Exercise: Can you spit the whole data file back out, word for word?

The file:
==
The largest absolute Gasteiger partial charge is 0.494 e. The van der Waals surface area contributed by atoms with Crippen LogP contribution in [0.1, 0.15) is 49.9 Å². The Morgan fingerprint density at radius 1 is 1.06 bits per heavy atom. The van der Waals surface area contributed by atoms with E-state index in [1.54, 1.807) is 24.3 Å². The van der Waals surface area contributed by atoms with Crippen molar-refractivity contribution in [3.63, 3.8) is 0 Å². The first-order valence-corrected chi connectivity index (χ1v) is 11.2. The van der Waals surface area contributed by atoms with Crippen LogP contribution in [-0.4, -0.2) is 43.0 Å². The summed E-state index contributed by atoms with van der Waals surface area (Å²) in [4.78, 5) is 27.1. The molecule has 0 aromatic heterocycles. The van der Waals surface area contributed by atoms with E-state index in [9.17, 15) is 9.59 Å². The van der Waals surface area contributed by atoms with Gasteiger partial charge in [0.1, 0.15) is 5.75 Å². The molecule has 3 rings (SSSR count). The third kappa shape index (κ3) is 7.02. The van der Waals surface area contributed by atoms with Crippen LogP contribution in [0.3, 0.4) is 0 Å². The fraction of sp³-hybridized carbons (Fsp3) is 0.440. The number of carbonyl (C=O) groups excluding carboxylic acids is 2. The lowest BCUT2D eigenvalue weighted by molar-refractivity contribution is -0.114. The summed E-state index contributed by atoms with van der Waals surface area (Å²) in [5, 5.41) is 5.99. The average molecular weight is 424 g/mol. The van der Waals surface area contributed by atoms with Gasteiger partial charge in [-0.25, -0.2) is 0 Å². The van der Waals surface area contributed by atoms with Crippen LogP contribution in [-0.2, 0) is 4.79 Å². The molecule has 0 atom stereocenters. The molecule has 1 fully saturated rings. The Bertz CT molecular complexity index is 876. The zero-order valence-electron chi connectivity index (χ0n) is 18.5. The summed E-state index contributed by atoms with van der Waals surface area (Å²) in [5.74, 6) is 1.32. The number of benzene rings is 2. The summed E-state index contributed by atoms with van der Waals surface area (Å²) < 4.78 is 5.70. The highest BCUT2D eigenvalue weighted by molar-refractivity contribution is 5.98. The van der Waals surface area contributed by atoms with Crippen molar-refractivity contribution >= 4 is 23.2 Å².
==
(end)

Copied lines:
The largest absolute Gasteiger partial charge is 0.494 e. The van der Waals surface area contributed by atoms with Crippen LogP contribution in [0.1, 0.15) is 49.9 Å². The Morgan fingerprint density at radius 1 is 1.06 bits per heavy atom. The van der Waals surface area contributed by atoms with E-state index in [1.54, 1.807) is 24.3 Å². The van der Waals surface area contributed by atoms with Crippen molar-refractivity contribution in [3.63, 3.8) is 0 Å². The first-order valence-corrected chi connectivity index (χ1v) is 11.2. The van der Waals surface area contributed by atoms with Crippen LogP contribution in [-0.4, -0.2) is 43.0 Å². The summed E-state index contributed by atoms with van der Waals surface area (Å²) in [4.78, 5) is 27.1. The molecule has 0 aromatic heterocycles. The van der Waals surface area contributed by atoms with E-state index in [9.17, 15) is 9.59 Å². The van der Waals surface area contributed by atoms with Gasteiger partial charge in [0.1, 0.15) is 5.75 Å². The molecule has 3 rings (SSSR count). The third kappa shape index (κ3) is 7.02. The van der Waals surface area contributed by atoms with Crippen LogP contribution in [0.3, 0.4) is 0 Å². The fraction of sp³-hybridized carbons (Fsp3) is 0.440. The number of carbonyl (C=O) groups excluding carboxylic acids is 2. The lowest BCUT2D eigenvalue weighted by molar-refractivity contribution is -0.114. The summed E-state index contributed by atoms with van der Waals surface area (Å²) in [5, 5.41) is 5.99. The average molecular weight is 424 g/mol. The van der Waals surface area contributed by atoms with Gasteiger partial charge in [-0.25, -0.2) is 0 Å². The van der Waals surface area contributed by atoms with Crippen LogP contribution in [-0.2, 0) is 4.79 Å². The molecule has 0 atom stereocenters. The molecule has 1 fully saturated rings. The Bertz CT molecular complexity index is 876. The zero-order valence-electron chi connectivity index (χ0n) is 18.5. The summed E-state index contributed by atoms with van der Waals surface area (Å²) in [5.74, 6) is 1.32. The number of benzene rings is 2. The summed E-state index contributed by atoms with van der Waals surface area (Å²) < 4.78 is 5.70. The highest BCUT2D eigenvalue weighted by molar-refractivity contribution is 5.98. The van der Waals surface area contributed by atoms with Crippen molar-refractivity contribution >= 4 is 23.2 Å².